The buzz around International Women’s Day has made me reflect on the gender balance that exists in organisations, particularly when it comes to leaders. Reading the most recent McKinsey Women in the Workplace report, which focuses on the US context but closely mirrors other Western countries, we are still in a situation where only 22% of C Suite level leaders are female.
What implications does this gender imbalance have for the outcomes of businesses and organisations? In a recent study conducted by the University of California Davis, compared to the overall group of companies surveyed, the 25 firms with the highest percentage of women Execs and Board members had returns on assets and equity that were at least 74% higher. So greater representation of women drives business success.
You’d think therefore that businesses would be scrambling to hire, promote and develop female leaders. We are finding that many of our clients are doing just that and are looking for ways to embed gender balance from the top down in their organisations. Clues from the McKinsey report help us to lay a trail in the woods to get to the ‘sunlit grove’ of true fluidity of movement for women; right to the top of our biggest companies. For promotion and hiring, McKinsey suggest firstly, introducing more automation into screening processes to reduce bias and secondly, setting clear, consistent evaluation criteria for identifying leadership talent.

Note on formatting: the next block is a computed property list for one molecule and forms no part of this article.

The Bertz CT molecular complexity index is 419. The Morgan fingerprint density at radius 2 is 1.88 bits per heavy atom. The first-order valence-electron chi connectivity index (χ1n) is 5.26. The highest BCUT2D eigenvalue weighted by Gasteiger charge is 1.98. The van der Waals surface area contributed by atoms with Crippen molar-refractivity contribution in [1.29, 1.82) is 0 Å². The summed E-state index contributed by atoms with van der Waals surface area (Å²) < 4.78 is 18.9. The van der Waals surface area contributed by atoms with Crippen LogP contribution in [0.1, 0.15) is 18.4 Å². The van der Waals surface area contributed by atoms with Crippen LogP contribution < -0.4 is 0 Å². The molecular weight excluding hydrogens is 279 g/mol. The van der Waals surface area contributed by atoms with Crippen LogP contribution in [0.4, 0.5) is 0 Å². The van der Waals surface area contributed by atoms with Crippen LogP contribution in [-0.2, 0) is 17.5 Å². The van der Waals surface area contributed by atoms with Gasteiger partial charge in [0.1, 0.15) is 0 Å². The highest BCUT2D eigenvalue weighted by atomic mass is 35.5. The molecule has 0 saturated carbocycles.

Of course, reading that, I perked up considerably as I could see where our practice at Capp, and as occupational psychologists in general, contributes to the re-balancing process. In our assessment team, we have developed a view of leadership that clients can draw on to build consistent criteria. Aligning with our Capp philosophy (that tapping into authentic strengths drives engagement and success at work) and building on a breadth of research into leadership success factors, we have arrived at some interesting conclusions.
It turns out that many of the leadership qualities that link to success in the future are not only based on being authentic, inclusive and agile, but are also disruptive to the current prevailing model (some would say the ‘male, stale and pale’ one) – a model that has created what is being called a ‘global leadership crisis’ by the World Economic Forum. And I, for one, am really looking forward to helping organisations use a new approach, inclusive of male and female leaders alike, which will not only establish balance at the top but will drive success of all kinds.
- Women in the Workplace, McKinsey, 2018
- Annual Study of Women Business Leaders, University of California Davis, 2015-16
- Outlook on the Global Agenda, World Economic Forum, 2015